Deciding if and when to enroll in the various parts of Medicare, when you are first eligible, is an important choice. In this blog post, we will explain how to make informed Medicare enrollment decisions and avoid penalties or gaps in coverage.
First, let’s review how age and job-based health insurance affect Medicare enrollment.
You may be able to delay Medicare Part B enrollment if you have health insurance from your current employer or your spouse’s current employer. You have a Special Enrollment Period (SEP) to enroll in Part B up to eight months after either the coverage or the current work ends, whichever is first. This SEP lets you enroll in Medicare after your Initial Enrollment Period (IEP) without a late enrollment penalty and without having to wait for the General Enrollment Period (GEP). In most cases, though, you should only delay enrolling in Medicare if your job-based insurance would be the primary payer, meaning it would pay first for your medical bills and Medicare would pay second. This will depend on your age and the size of your employer. If you are 65 or older, your job-based insurance pays primary if the employer has 20 or more employees. If you are eligible for Medicare due to disability, your job-based insurance is primary if the employer has 100 or more employees. Even if employer coverage would be your primary insurance, you might consider enrolling in Medicare if you want a secondary insurance to help cover the cost of your care. Additionally, many who delay Part B decide to still enroll in Part A, because it is usually premium-free.
You can contact your human resources department to learn about how your job-based insurance would work with Medicare. We encourage you to call your local State Health Insurance Assistance Program (SHIP) to review the information you learned from your employer since SHIP counselors are trained and trusted to provide accurate and unbiased Medicare information. Use our online SHIP Locator or call 877-839-2675 (and say “Medicare” when prompted).
Next, we can learn how other types of health insurance affect Medicare enrollment.
If you have another kind of health insurance when you become Medicare-eligible, it is important to know how it works with Medicare and when you should enroll in Medicare.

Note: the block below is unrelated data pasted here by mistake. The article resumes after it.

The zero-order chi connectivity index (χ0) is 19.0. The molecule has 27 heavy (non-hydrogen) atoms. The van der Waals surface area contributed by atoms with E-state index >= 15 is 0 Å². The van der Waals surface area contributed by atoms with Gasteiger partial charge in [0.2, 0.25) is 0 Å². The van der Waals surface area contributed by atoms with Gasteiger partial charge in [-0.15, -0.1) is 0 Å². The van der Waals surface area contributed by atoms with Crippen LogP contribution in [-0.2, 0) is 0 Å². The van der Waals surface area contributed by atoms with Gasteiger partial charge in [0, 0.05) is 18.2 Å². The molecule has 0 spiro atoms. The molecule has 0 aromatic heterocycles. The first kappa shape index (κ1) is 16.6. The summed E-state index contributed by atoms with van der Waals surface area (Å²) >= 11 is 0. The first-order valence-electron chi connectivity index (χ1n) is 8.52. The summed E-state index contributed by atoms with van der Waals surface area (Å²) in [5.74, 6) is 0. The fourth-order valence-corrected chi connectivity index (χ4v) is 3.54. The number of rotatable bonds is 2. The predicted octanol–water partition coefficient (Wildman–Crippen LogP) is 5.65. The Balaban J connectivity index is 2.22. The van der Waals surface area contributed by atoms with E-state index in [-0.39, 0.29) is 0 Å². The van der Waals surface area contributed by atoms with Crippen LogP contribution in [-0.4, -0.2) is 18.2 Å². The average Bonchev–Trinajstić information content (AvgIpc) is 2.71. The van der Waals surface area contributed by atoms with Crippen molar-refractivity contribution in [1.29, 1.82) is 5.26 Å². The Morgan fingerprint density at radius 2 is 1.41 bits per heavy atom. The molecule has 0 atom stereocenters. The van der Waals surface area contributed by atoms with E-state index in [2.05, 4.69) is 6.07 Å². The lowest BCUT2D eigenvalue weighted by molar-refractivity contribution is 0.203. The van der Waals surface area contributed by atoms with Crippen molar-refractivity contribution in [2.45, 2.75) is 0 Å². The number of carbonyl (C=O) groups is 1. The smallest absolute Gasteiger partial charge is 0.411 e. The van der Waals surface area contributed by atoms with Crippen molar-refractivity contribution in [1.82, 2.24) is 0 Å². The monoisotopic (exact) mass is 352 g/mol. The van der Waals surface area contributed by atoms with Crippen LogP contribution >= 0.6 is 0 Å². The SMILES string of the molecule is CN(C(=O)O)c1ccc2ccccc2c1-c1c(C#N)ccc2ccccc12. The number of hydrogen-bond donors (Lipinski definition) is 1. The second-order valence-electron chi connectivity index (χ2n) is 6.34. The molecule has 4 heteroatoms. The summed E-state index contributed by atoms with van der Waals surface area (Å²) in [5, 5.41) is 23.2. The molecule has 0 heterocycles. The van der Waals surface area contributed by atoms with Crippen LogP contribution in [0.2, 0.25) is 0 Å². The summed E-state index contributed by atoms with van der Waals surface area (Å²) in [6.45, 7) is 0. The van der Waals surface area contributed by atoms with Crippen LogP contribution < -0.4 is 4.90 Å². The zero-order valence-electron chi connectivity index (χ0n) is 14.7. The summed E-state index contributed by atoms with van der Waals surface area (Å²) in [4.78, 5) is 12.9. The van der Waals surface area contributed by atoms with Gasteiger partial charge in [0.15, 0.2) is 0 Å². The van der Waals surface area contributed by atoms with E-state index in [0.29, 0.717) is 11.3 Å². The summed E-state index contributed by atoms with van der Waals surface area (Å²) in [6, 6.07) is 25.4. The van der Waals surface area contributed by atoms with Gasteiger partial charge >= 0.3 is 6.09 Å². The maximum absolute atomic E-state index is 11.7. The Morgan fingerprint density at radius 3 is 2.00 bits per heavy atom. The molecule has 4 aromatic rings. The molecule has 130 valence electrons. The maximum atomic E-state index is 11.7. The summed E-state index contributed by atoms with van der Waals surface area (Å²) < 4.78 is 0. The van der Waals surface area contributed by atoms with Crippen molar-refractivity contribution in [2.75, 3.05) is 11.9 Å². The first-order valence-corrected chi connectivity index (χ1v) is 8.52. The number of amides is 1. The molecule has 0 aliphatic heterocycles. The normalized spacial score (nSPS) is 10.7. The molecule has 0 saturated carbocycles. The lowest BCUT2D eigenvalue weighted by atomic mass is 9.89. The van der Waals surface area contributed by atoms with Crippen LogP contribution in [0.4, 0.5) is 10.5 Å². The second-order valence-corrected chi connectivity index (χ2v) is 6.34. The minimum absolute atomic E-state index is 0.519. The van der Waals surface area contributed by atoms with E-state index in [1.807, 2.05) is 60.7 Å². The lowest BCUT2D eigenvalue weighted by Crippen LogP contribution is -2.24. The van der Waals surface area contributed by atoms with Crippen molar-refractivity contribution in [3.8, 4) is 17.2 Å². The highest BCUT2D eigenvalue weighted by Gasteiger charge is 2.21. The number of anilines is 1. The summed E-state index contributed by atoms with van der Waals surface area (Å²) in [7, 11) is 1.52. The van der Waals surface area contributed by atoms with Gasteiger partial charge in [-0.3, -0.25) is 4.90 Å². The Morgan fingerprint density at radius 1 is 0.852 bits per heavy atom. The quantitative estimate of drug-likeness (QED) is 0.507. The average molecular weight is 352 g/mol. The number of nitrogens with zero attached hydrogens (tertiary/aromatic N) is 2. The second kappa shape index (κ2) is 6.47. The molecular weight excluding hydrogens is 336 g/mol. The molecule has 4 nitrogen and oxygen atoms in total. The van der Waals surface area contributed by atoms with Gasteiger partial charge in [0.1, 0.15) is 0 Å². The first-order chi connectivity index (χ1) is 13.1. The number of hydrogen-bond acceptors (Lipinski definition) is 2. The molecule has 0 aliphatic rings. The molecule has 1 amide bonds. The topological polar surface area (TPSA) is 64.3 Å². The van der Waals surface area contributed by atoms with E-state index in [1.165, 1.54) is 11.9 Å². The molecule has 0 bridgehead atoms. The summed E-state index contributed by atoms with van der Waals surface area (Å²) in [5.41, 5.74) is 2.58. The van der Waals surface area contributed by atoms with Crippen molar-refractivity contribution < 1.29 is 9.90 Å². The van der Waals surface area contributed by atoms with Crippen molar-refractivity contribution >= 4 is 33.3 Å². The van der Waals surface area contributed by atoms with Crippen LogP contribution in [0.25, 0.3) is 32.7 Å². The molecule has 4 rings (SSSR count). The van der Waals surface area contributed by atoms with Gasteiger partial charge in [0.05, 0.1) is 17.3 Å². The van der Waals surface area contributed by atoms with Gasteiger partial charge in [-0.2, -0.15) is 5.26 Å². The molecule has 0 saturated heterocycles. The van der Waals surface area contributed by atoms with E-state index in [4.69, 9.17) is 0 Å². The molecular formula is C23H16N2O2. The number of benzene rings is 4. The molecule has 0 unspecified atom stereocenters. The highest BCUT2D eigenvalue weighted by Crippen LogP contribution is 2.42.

Retiree insurance almost always pays second to Medicare, meaning you need to enroll in Medicare when first eligible or when you retire so you are fully covered. One exception is Federal Employee Health Benefits (FEHB) retiree coverage. FEHB retiree plans continue paying primary for retirees who do not enroll in Part B. FEHB retiree plans only become secondary if you do enroll in Part B.
If you have a Qualified Health Plan from the Marketplace, you should almost always disenroll from it and enroll in Medicare when you become eligible.
If you have COBRA, it is very important to enroll in both Part A and Part B. Your COBRA continuation rights usually terminate if you have COBRA before Medicare, and if you have Medicare Part A before you elect COBRA, the continuation coverage is secondary to Medicare and may not pay at all for outpatient care if you do not enroll in Part B.
If you have VA coverage and choose not to enroll in Medicare, you will not have health insurance for facilities outside the VA health system. You should sign up for Medicare when you become eligible if you want to get covered health care outside the VA system.
Note that having any of these types of insurance does not grant you a Special Enrollment Period (SEP) if you decide to delay Medicare enrollment. If you don’t enroll in Medicare when you are first eligible because you have one of these types of insurance, you will likely face lifetime premium penalties and a gap in coverage if you later enroll in Medicare.
If you want to learn more about how your insurance may coordinate with Medicare, contact your local SHIP. Use our online SHIP Locator or call 877-839-2675 (and say “Medicare” when prompted).
And finally, it is important to understand considerations around Part D enrollment.
If you are considering delaying Part D enrollment because you already have prescription drug coverage, first contact your human resources department to find out if your coverage is considered creditable. Creditable drug coverage is as good as or better than the standard Medicare Part D drug benefit. If you have creditable drug coverage, you will not have a late enrollment penalty for delaying Part D enrollment, and you will have an SEP to enroll in a Part D plan. Make sure to keep a record of your credible drug coverage if you are delaying Part D enrollment, since you may need this documentation to sign up for Medicare later. If you have no drug coverage, or have drug coverage that is not creditable, you must enroll in Part D when you are initially eligible to avoid a late enrollment penalty or gaps in coverage.
Wondering how to enroll, once your decisions are made?
To enroll in Medicare Part A or Part B, contact the Social Security Administration by calling 1-800-772-1213, by visiting www.ssa.gov, or by requesting an appointment at a local office. You can enroll in a Part D plan by visiting Medicare.gov, by calling 1-800-MEDICARE, or by calling the plan of your choice directly.
Still have questions?
Your SHIP is here for you! You can contact your SHIP for questions about your Medicare costs and coverage and any Medicare problems that arise. SHIP counselors are government funded to provide trusted, unbiased Medicare counseling at no cost to you. (Depending on your state, your SHIP may go by another name.)
Use our online SHIP Locator or call 877-839-2675 (and say “Medicare” when prompted).
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